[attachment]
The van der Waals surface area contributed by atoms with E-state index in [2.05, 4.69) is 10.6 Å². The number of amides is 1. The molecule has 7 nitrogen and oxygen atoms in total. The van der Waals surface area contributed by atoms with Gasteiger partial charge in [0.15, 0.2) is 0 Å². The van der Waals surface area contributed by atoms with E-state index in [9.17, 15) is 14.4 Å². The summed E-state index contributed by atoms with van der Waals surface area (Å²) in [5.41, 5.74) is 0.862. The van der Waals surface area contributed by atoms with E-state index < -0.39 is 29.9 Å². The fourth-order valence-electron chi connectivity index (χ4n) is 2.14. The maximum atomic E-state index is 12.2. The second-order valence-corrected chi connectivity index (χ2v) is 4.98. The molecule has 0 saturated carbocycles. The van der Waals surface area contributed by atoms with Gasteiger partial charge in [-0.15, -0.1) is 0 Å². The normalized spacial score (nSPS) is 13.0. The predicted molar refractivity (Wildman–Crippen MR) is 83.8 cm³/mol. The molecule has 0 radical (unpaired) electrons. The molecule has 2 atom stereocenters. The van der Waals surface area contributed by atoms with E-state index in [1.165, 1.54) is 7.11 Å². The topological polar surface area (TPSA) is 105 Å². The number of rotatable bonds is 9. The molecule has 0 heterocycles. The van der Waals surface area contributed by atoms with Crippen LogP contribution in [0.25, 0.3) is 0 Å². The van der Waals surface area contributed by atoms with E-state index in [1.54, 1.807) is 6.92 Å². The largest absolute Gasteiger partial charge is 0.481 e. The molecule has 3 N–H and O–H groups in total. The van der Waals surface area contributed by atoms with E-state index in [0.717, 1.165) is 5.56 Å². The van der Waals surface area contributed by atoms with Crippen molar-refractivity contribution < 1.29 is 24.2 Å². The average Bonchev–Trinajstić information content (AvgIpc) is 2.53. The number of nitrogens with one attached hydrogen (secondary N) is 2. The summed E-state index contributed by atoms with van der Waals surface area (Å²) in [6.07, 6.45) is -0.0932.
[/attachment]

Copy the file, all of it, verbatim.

The van der Waals surface area contributed by atoms with E-state index in [2.05, 4.69) is 10.6 Å². The number of amides is 1. The molecule has 7 nitrogen and oxygen atoms in total. The van der Waals surface area contributed by atoms with Gasteiger partial charge in [0.15, 0.2) is 0 Å². The van der Waals surface area contributed by atoms with E-state index in [9.17, 15) is 14.4 Å². The summed E-state index contributed by atoms with van der Waals surface area (Å²) in [5.41, 5.74) is 0.862. The van der Waals surface area contributed by atoms with E-state index < -0.39 is 29.9 Å². The fourth-order valence-electron chi connectivity index (χ4n) is 2.14. The maximum atomic E-state index is 12.2. The second-order valence-corrected chi connectivity index (χ2v) is 4.98. The molecule has 0 saturated carbocycles. The van der Waals surface area contributed by atoms with Gasteiger partial charge in [-0.15, -0.1) is 0 Å². The normalized spacial score (nSPS) is 13.0. The predicted molar refractivity (Wildman–Crippen MR) is 83.8 cm³/mol. The molecule has 0 radical (unpaired) electrons. The molecule has 2 atom stereocenters. The van der Waals surface area contributed by atoms with E-state index in [1.165, 1.54) is 7.11 Å². The topological polar surface area (TPSA) is 105 Å². The number of rotatable bonds is 9. The molecule has 0 heterocycles. The van der Waals surface area contributed by atoms with Crippen LogP contribution in [0.25, 0.3) is 0 Å². The van der Waals surface area contributed by atoms with E-state index in [1.54, 1.807) is 6.92 Å². The largest absolute Gasteiger partial charge is 0.481 e. The molecule has 3 N–H and O–H groups in total. The van der Waals surface area contributed by atoms with E-state index in [0.717, 1.165) is 5.56 Å². The van der Waals surface area contributed by atoms with Crippen molar-refractivity contribution < 1.29 is 24.2 Å². The average Bonchev–Trinajstić information content (AvgIpc) is 2.53. The number of nitrogens with one attached hydrogen (secondary N) is 2. The summed E-state index contributed by atoms with van der Waals surface area (Å²) in [6.07, 6.45) is -0.0932.